Fourth Fiction 12.5

Mulholland stood staring at the screen flanked by the Director on one side, immaculately attired in a three piece suit and clean shaven despite the fact it was hours off dawn. In direct contrast Coffey, head of Intelligence, was dishevelled with a day old growth covering his chin and cheeks. But he was as sharp, if not sharper than the Director as they moved and counter moved the data around on the screen as though it were a game of chess. Outside of Mulholland’s office, the entire unit was assembling and every available agent had been called in.

Mulholland glanced up to the closed-circuit TV feed up in the right hand corner, updating every second from each camera on sewerage outlets feeding from The Dead Zone. He’d assigned one agent to sit and watch all screens feeding in from the sewerage system. Nothing was going to slip past him, other than the occasional over sized rat scurrying through the disembodied green of the night vision.

“We can’t discount this is a ruse,” the Director said, knowing it would be him who would need to make the phone call to the Mayor for authorisation to move to Code Black. “I still don’t understand how Pullen managed to delete everything. There must be some way to retrieve what was lost.”

“We head hunted Pullen because he was the best. He was more than an eavesdropper – he created software and systems which gave us spying potential beyond anything we’d previously had.”

“Then you are facing the difficult truth that you actively recruited a saboteur into your ranks,” said Mulholland, enjoying the moment.

“There was nothing at any point to indicate Pullen was anything other than a loyal employer.” His voice remained steady.

“Well perhaps he was once upon a time. His wife is scheduled for birth in two weeks time, is she not?”

“And she has never missed an appointment with the hospital or has given any indication they were collectively planning to break the law. In his time Pullen helped in the arrest more than twenty midwives. I have never had reason to doubt his loyalty.”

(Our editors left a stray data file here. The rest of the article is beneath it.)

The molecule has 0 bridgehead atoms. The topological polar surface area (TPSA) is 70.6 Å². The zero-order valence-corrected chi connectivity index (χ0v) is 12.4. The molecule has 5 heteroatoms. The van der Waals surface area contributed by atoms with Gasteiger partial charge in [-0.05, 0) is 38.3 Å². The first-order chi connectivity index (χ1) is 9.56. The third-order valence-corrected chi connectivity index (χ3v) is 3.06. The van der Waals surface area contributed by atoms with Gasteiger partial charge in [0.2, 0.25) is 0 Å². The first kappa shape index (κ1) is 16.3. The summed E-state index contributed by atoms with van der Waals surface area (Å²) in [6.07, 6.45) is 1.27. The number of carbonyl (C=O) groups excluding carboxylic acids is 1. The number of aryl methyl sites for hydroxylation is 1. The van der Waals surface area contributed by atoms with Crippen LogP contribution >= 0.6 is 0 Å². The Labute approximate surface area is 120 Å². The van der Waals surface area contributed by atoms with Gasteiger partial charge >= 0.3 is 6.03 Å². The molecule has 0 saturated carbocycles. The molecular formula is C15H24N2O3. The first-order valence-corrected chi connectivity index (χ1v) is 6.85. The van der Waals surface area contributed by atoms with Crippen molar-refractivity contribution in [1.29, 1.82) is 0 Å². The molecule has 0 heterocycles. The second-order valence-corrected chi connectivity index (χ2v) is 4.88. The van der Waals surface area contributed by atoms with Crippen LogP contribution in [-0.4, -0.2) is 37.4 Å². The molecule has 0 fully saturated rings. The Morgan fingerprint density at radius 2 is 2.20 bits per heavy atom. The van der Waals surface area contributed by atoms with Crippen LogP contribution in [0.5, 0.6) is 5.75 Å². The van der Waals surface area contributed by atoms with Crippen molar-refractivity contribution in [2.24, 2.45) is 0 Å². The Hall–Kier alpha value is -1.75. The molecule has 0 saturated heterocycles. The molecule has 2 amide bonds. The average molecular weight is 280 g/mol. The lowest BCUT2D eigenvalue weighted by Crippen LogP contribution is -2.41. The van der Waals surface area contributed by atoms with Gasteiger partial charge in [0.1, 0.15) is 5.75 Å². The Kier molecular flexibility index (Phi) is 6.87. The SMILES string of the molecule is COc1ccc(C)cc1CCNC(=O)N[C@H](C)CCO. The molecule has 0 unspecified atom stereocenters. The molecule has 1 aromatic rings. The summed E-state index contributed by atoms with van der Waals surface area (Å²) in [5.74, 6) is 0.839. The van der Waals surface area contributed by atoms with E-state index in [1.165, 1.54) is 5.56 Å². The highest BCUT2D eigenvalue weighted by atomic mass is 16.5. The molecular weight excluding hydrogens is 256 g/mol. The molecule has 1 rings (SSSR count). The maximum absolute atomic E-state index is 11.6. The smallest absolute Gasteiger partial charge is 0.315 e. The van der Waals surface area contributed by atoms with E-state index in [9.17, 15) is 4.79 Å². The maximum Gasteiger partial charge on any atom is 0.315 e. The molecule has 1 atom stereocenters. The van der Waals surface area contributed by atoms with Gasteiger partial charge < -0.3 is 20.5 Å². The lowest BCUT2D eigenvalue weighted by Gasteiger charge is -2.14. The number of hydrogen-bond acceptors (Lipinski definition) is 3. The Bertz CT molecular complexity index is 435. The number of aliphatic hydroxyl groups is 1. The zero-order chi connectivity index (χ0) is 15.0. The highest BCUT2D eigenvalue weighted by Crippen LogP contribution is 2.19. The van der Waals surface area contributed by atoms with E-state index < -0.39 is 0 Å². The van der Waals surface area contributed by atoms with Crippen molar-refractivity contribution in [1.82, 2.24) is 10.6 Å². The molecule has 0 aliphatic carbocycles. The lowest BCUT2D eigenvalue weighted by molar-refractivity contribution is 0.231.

“Until now.”

“But it makes no sense.” Coffey shook his head and thrust his hands deep into the pocket of his stained sweat pants.

“He set the systems in place, like slowly but surely wiring in a bomb to take out a building. Bit by bit,” said Mulholland.

“We will be able to retrieve some of our database, if not all, it will just take time.”

“Time we don’t have,” said the Director.

The Director pulled across a string of photos, Pullen, Midwife #2, Jamieson, Booth, Kravin and Colbert and a barely discernable picture of a black Mustang.

“How does this all fit together?”

This installment incorporate’s Tina’s challenge (a difficult truth).

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5 thoughts on “Fourth Fiction 12.5

  1. Jake has a face! Woo hoo. Lovely to have you here Jake. I’m just about to edit up the next installment and possibly start writing another one.

    Glad you enjoyed and thanks for wandering over from the silence over at Fourth Fiction. You could hear a pin drop over there at the moment,

    • Yes I have a face and a little blog. I guess it was silly of me to try and hide.

      I know about Fourth Fiction, I think I am starting to get withdrawal from it now though. 😉 Hopefully he is just taking a Christmas break.

      I am going to read 12.6 now. Merry Christmas!!

      Love,
      jake

  2. Pingback: Fourth Fiction: 12.7 « Writing in Black and White

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